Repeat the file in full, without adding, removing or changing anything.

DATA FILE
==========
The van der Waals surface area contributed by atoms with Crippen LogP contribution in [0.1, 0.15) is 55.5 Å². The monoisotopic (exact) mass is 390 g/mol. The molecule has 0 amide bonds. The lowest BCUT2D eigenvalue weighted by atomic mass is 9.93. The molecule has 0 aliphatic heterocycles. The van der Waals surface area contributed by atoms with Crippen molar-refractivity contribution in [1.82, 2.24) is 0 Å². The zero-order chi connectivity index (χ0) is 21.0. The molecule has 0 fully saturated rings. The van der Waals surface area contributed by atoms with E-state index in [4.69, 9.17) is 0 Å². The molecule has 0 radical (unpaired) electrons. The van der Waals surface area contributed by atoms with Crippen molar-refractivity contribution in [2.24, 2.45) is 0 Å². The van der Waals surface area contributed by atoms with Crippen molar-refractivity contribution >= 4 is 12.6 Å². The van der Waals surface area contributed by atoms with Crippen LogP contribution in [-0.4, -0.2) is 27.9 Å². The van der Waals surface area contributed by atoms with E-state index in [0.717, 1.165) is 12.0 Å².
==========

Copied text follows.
The van der Waals surface area contributed by atoms with Crippen LogP contribution in [0.1, 0.15) is 55.5 Å². The monoisotopic (exact) mass is 390 g/mol. The molecule has 0 amide bonds. The lowest BCUT2D eigenvalue weighted by atomic mass is 9.93. The molecule has 0 aliphatic heterocycles. The van der Waals surface area contributed by atoms with Crippen molar-refractivity contribution in [1.82, 2.24) is 0 Å². The zero-order chi connectivity index (χ0) is 21.0. The molecule has 0 fully saturated rings. The van der Waals surface area contributed by atoms with E-state index in [4.69, 9.17) is 0 Å². The molecule has 0 radical (unpaired) electrons. The van der Waals surface area contributed by atoms with Crippen molar-refractivity contribution in [2.24, 2.45) is 0 Å². The van der Waals surface area contributed by atoms with Crippen molar-refractivity contribution >= 4 is 12.6 Å². The van der Waals surface area contributed by atoms with Crippen LogP contribution in [-0.4, -0.2) is 27.9 Å². The van der Waals surface area contributed by atoms with E-state index in [0.717, 1.165) is 12.0 Å².